6. CHAPTER VI
He spent that evening till ten o'clock going from one low haunt to
another. Katia too turned up and sang another gutter song, how a
certain "villain and tyrant"
"began kissing Katia."
Svidrigailov treated Katia and the organ-grinder and some singers and
the waiters and two little clerks. He was particularly drawn to these
clerks by the fact that they both had crooked noses, one bent to the
left and the other to the right. They took him finally to a pleasure
garden, where he paid for their entrance. There was one lanky three-year-old pine-tree and three bushes in the garden, besides a
"Vauxhall," which was in reality a drinking-bar where tea too was
served, and there were a few green tables and chairs standing round
it. A chorus of wretched singers and a drunken but exceedingly
depressed German clown from Munich with a red nose entertained the
public. The clerks quarrelled with some other clerks and a fight
seemed imminent. Svidrigailov was chosen to decide the dispute. He
listened to them for a quarter of an hour, but they shouted so loud
that there was no possibility of understanding them. The only fact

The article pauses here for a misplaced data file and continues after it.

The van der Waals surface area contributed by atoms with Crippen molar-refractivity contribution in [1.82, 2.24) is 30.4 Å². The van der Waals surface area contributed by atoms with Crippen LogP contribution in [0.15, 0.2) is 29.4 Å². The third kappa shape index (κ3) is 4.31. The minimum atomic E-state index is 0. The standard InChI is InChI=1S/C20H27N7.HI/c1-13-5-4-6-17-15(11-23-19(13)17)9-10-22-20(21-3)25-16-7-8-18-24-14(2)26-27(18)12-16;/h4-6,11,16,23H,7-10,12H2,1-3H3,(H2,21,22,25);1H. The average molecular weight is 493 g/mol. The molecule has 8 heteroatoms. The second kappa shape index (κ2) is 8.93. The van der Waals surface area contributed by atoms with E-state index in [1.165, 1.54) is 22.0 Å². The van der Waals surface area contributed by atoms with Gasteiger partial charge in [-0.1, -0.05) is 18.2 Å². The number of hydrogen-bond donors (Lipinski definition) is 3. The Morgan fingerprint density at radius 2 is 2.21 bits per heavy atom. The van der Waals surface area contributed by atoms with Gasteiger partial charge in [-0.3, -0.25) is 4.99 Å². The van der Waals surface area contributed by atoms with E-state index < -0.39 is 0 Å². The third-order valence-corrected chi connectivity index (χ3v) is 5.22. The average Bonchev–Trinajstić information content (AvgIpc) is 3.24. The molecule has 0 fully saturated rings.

that seemed certain was that one of them had stolen something and had
even succeeded in selling it on the spot to a Jew, but would not share
the spoil with his companion. Finally it appeared that the stolen
object was a teaspoon belonging to the Vauxhall. It was missed and the
affair began to seem troublesome. Svidrigailov paid for the spoon, got
up, and walked out of the garden. It was about six o'clock. He had not
drunk a drop of wine all this time and had ordered tea more for the
sake of appearances than anything.
It was a dark and stifling evening. Threatening storm-clouds came over
the sky about ten o'clock. There was a clap of thunder, and the rain
came down like a waterfall. The water fell not in drops, but beat on
the earth in streams. There were flashes of lightning every minute and
each flash lasted while one could count five.